- Exports to drive record car production by decade end
- Mazda turns up sales and dealer volumes
- Interest rates a threat to industry, says Evans
Exports to drive record car production by decade end, says industry expert
Britain’s car factories will become increasingly dependent on European car buyers’ tastes with 70 per cent of production currently being exported, according to leading auto industry pundit, Professor Garel Rhys.
Speaking at The Sunday Times Motor Show Live, Professor Rhys, Cardiff business school’s automotive industry director, said: ‘The dependence on our domestic market by UK car makers is a tenuous thing of the past with more than 80 per cent of sales coming from imports.’
He claimed: ‘It is now the global motor industry in Britain, but it remains dynamic with export levels exceeding Japan’s.’
Professor Rhys said the UK new car market was going from strength to strength and heading for a record 2.65 million sales this year.
‘It is as competitive as ever with weak prices and the consumer getting a good deal. The UK acts as a dynamo for foreign producers with only us and Spain generating vibrant sales,’ he said.
The veteran analyst predicted that UK car output would reach 1.7 million units this year and could outstrip the 1972 record of 1.9m by the end of the decade.
‘Forecasts of a meltdown after car production ended at Luton and Dagenham have proved wrong. They have been more than offset by extra volume at Land Rover, Jaguar and MINI while the Japanese brands remain strong,’ explained Professor Rhys.
But he issued a warning that UK plants needed to continue producing attractive products and gaps had appeared in the portfolio with the lack of compact MPVs, small ‘box van’ light commercial vehicles and heavy trucks.
Asked if he thought any of the multi-national companies with production outposts in Britain might abandon output, he said: ‘These questions never go away and are very complex political, currency, logistical issues. But I don’t see anyone at risk because UK products are good. Manufacturers do not owe us any favours, we must win the argument. It is about buying the best product from the best source.’
Professor Rhys said ‘the only slight worry’ was the rise in oil prices and he criticised the anti-car lobby for believing ‘driving is purely indulgent and people are aching to get out of their cars into other forms of transport.’
He asked: ‘Which other form of transport allows you to file your own flight plan? Driving is not about indulgence there is always a purpose, a consequence.’
Mazda turns up sales and dealer volumes
Mazda, whose rapid UK sales growth should push sales of the brand up to nearly three per cent of the market in 2007, is recruiting extra dealers to cope with demand.
Phil Waring, Mazda’s UK managing director, revealed that he had been forced to revise sales volumes and dealer numbers upwards.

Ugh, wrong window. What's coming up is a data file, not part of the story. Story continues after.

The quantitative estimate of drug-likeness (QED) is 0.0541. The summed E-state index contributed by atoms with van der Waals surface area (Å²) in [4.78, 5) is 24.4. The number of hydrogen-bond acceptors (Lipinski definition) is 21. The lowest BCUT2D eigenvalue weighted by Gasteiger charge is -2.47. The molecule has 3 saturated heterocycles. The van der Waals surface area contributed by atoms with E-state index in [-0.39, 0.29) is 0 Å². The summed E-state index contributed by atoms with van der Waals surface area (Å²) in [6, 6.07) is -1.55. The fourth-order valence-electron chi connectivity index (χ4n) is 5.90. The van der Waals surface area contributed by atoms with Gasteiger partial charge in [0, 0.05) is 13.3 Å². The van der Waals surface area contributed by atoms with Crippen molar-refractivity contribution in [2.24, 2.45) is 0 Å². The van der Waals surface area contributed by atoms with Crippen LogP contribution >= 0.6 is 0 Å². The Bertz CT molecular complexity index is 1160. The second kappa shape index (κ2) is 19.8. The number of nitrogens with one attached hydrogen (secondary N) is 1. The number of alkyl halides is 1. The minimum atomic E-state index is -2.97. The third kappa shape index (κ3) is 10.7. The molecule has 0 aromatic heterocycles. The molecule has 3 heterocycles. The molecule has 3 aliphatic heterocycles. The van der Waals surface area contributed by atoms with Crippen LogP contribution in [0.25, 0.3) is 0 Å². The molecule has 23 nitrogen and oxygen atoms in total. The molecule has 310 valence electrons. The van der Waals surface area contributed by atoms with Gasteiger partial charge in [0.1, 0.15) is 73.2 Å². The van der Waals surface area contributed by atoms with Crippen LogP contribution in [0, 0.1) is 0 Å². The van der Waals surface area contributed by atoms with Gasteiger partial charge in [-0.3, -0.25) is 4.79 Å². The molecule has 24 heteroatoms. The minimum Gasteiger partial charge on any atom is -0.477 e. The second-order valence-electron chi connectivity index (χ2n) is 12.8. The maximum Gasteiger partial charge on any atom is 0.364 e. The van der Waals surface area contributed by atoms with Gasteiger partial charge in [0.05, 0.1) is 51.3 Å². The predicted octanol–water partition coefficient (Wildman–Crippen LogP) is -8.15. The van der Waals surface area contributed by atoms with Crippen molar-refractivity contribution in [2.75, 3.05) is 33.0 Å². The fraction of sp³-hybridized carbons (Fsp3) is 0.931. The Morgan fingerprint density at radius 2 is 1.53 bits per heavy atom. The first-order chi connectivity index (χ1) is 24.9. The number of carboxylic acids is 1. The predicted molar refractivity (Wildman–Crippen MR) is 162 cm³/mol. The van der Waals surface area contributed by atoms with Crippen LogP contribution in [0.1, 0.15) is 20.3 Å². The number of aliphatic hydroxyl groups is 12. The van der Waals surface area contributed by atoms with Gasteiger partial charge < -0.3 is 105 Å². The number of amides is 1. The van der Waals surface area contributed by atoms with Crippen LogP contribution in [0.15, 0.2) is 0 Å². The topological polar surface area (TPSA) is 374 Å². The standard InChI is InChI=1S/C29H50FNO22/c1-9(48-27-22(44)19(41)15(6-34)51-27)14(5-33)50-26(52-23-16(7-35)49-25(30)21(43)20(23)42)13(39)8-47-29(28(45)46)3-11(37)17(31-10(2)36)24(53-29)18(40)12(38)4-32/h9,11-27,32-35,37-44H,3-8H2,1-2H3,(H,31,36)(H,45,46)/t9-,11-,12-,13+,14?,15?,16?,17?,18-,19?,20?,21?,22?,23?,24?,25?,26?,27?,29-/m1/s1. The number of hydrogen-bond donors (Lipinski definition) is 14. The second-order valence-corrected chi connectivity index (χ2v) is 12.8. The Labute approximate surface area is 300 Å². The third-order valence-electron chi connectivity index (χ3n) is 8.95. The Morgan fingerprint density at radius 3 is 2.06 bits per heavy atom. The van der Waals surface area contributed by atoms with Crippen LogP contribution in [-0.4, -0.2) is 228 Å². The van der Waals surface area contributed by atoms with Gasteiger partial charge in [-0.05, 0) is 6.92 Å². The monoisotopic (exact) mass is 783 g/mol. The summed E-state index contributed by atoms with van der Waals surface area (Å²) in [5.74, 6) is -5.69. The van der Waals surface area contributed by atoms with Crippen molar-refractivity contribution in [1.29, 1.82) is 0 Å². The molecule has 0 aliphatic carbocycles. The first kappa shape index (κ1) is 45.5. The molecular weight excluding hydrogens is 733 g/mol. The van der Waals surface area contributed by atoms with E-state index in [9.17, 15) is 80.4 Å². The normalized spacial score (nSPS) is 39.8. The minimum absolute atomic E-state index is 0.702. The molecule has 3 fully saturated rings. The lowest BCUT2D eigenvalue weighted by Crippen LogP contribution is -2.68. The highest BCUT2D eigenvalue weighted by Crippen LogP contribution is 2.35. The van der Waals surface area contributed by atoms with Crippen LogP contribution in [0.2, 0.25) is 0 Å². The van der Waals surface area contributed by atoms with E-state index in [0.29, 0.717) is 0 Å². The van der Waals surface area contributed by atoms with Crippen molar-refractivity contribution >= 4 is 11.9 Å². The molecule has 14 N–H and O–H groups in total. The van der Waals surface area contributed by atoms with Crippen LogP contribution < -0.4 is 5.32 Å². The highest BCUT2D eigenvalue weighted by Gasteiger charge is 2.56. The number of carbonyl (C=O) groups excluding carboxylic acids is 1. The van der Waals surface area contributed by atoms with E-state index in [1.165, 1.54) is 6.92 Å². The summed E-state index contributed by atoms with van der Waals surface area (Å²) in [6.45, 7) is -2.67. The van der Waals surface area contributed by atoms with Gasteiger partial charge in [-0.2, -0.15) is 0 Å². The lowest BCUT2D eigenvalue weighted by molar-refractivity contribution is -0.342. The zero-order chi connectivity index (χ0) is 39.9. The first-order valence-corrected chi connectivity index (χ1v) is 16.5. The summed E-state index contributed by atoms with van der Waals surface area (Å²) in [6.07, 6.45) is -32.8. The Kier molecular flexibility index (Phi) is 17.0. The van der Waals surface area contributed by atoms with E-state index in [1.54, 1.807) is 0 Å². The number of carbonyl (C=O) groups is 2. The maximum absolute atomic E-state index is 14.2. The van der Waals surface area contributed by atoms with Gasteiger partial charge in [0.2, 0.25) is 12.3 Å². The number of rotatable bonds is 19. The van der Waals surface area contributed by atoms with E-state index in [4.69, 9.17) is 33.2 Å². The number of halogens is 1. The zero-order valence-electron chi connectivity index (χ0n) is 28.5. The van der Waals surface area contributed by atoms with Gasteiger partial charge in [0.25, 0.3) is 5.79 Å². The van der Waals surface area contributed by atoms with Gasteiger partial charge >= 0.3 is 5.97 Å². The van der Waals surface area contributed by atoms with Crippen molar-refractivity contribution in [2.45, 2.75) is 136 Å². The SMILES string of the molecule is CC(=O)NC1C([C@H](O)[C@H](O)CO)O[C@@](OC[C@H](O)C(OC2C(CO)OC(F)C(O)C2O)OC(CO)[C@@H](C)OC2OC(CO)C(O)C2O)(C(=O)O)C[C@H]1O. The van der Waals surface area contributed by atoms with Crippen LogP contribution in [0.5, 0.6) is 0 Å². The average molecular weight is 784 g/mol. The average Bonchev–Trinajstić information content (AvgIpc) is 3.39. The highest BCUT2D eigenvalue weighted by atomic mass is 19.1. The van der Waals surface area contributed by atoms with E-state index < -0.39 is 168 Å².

He said: “We should break through the two per cent barrier next year by selling 52,000 cars rising to close to 58,000 in 2006 and onwards and upwards in 2007 to 70,000 units.”
His original target for an expanded sales network was to grow from 145 to 156 dealers but that has been adjusted to 185 because, Waring explained, “market territories which were not on the radar screen will become viable propositions, places like Grantham in Lincolnshire.”
Waring will use The Sunday Times Motor Show Live as an interview point for “one or two prospects” and he said: “We have developed a strategy for smaller and regional groups plus collaborative business models which make good money.”
Potential retailers are being attracted by the new range and a 2.5 per cent profit on turnover, generated by the RX-8, the 3 and 6.
Waring admitted that much of the growth would come from a secret new Mazda small car to slot in below the 2, which is built at Ford’s Valencia factory, alongside the Fiesta.
Mazda will provide the basis for the next small B-sector car, which will be shared by the Fiesta.
Interst rates a threat to industry, says Evans
Escalating interest rates present a major threat to record UK new car sales according to Tod Evans, president of the Society of Motor Manufacturers and Traders.
Evans warned: “There is a huge risk to market growth from increased interest rates.
“Thankfully at present the Monetary Policy Committee is carefully edging up rates at one quarter of a per cent each time to manipulate a soft landing for a pretty hot economy. But if there is a ratcheting up and the housing market peaks and falls back it will have a dramatic effect particularly on big ticket item spending like cars.”
Evans did not rate higher fuel prices as an imminent threat to showroom business and said: “If people want to drive from A to B they will use the most effective means available which is the car, new or used.”
Referring to a market, which he claimed: “logically should not be growing” Evans said it was based on a stable confident economy, cheap finance and resulted in being able to buy new cars on repayment terms which are similar to deals done three years ago. These factors overcame the increasing reliability of cars and three year warranties which might be expected to suppress demand.